Since the frame-up was exposed, everyone's mantra has been "Blame Nifong." If Nifong was involved earlier than March 24, why haven't all the other actors from Durham PD, Durham administration, and Duke made that claim, which would lessen their own culpability?

Certainly everyone else among the defendants in the civil suits has every reason to attribute the frame-up events to Nifong, and to have him involved as early as possible.

Why haven't theu done so?

Anonymous said...


There has been no need for anyone to "turn" on Nifong yet. My guess is that if and when discovery proceeds, there will be a number of people who will "suddenly have a refreshing" of their memories.

Though I think Linwood Wilson will be loyal to the end (he has to be one of the most bumbling of people in this whole affair), I do not think that Himan will want to take the rap - if for no other reason, financially he would not be able to maintain the payment of pawyers fees (I also think that Gottlieb will cave for the same reason). But as of right now, they have nothing to gain from being truthful.

JWM said...

Dear TH,

As so often in the past, I agree with what you say, especially when you place such stress on Nifong's chronic lying.

Dear cks,

I have a confession to make to you and everyone else reading this:

I never disagree with people who say what I've said "makes perfect sense."

Dear sceptical,

We should all acknowledge you are making your remarks as a devil's advocate.

You are serving thoughtful people by asking questions that force consideration of alternatives to what I've said.

I plan to respond this evening with some comments on the main page which I hope will add to the useful discussion now going on here.

Dear cks responding to sceptical,

You make some excellent points.

To the three of you, thank you for your comments.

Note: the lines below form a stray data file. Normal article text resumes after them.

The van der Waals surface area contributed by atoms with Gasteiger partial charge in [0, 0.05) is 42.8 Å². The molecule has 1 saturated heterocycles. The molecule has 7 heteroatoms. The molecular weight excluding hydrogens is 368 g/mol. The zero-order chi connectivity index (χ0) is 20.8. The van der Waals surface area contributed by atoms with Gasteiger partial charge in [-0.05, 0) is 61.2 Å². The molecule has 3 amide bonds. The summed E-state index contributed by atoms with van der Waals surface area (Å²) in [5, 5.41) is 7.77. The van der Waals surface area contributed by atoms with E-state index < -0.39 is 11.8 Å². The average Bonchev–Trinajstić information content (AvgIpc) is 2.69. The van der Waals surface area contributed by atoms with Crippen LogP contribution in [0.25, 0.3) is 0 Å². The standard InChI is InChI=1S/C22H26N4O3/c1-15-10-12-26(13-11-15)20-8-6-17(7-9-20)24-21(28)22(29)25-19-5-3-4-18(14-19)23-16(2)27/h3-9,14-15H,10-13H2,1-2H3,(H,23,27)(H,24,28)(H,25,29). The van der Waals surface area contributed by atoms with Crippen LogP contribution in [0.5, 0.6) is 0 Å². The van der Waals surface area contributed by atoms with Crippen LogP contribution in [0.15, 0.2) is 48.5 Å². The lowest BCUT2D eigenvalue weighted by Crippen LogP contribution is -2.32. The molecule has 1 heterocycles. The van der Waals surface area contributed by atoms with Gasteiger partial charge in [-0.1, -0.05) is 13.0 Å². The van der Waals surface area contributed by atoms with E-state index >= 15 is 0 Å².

inmyhumbleopinion said...

I wonder what Jackie Brown has to say about when Nifong learned of the Duke lacrosse team party?

On March 27, a Durham police investigator, Angela Ashby, drove to the State Bureau of Investigation laboratory in Raleigh and hand-delivered the DNA evidence...


...On the same day, Nifong started a media offensive....


A vacation surprise

Jackie Brown was at her vacation home on North Topsail Beach in late March when Nifong called, she said in an interview. Brown, a political insider who worked many election campaigns in Durham, had agreed to run his campaign.

Nifong told Brown he was going to be on the news, something with Duke lacrosse.

Brown was surprised: "I said, 'Hold it, do you have any idea what this could do to your campaign, good or bad?' He said no."

Brown told Nifong to keep quiet until they figured out how it would affect the election. She hung up the phone and turned on the television. As Brown channel surfed that evening, she saw her candidate on local news. She watched him on Fox News, her favorite network, and another national show. Brown tried calling Nifong on his cell phone and at his office, but he wasn't answering.


Brown said Wednesday that during the primary campaign, she found that Nifong had no political instincts and had to be told to shake as many hands as he could at a party. For campaign material, he favored a photo of his family by the Eno River over one of him behind a desk with a flag looking like a prosecutor, she said.

"He was the most naive candidate I have ever encountered," Brown said. "He knew nothing about politics."

Brown said when Nifong began giving interviews to scores of reporters during the last week of March, she never thought he was motivated by a desire to win political favor.

"I went to him when he was doing the media -- 'Mike, you need to stop this. You don't know the impact either way this is going to have,' " Brown said. "He was simply caught up in the moment."